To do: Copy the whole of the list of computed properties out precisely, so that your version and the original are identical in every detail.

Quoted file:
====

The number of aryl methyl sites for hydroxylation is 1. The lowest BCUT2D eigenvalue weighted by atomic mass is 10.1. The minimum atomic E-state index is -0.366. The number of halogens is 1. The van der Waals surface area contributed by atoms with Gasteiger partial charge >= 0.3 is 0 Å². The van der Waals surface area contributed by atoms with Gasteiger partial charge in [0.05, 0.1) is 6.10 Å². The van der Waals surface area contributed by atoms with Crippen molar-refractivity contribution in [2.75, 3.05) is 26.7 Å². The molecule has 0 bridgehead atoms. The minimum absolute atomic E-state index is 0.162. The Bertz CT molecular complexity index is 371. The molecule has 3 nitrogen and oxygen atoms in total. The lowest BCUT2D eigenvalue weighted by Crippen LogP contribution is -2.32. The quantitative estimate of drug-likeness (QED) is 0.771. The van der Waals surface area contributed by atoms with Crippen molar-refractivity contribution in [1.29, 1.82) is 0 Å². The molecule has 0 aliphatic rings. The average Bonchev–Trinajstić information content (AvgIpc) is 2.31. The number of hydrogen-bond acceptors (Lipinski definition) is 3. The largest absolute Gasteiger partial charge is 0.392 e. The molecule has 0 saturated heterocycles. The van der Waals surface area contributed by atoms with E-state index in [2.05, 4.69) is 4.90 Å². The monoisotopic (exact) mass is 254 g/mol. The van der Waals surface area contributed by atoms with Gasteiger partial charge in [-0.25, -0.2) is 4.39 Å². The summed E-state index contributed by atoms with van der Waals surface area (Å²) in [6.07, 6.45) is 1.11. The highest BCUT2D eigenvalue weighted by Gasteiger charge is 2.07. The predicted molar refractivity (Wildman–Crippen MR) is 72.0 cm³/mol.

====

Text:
The number of aryl methyl sites for hydroxylation is 1. The lowest BCUT2D eigenvalue weighted by atomic mass is 10.1. The minimum atomic E-state index is -0.366. The number of halogens is 1. The van der Waals surface area contributed by atoms with Gasteiger partial charge >= 0.3 is 0 Å². The van der Waals surface area contributed by atoms with Gasteiger partial charge in [0.05, 0.1) is 6.10 Å². The van der Waals surface area contributed by atoms with Crippen molar-refractivity contribution in [2.75, 3.05) is 26.7 Å². The molecule has 0 bridgehead atoms. The minimum absolute atomic E-state index is 0.162. The Bertz CT molecular complexity index is 371. The molecule has 3 nitrogen and oxygen atoms in total. The lowest BCUT2D eigenvalue weighted by Crippen LogP contribution is -2.32. The quantitative estimate of drug-likeness (QED) is 0.771. The van der Waals surface area contributed by atoms with Crippen molar-refractivity contribution in [1.29, 1.82) is 0 Å². The molecule has 0 aliphatic rings. The average Bonchev–Trinajstić information content (AvgIpc) is 2.31. The number of hydrogen-bond acceptors (Lipinski definition) is 3. The largest absolute Gasteiger partial charge is 0.392 e. The molecule has 0 saturated heterocycles. The van der Waals surface area contributed by atoms with E-state index in [2.05, 4.69) is 4.90 Å². The monoisotopic (exact) mass is 254 g/mol. The van der Waals surface area contributed by atoms with Gasteiger partial charge in [-0.25, -0.2) is 4.39 Å². The summed E-state index contributed by atoms with van der Waals surface area (Å²) in [6.07, 6.45) is 1.11. The highest BCUT2D eigenvalue weighted by Gasteiger charge is 2.07. The predicted molar refractivity (Wildman–Crippen MR) is 72.0 cm³/mol.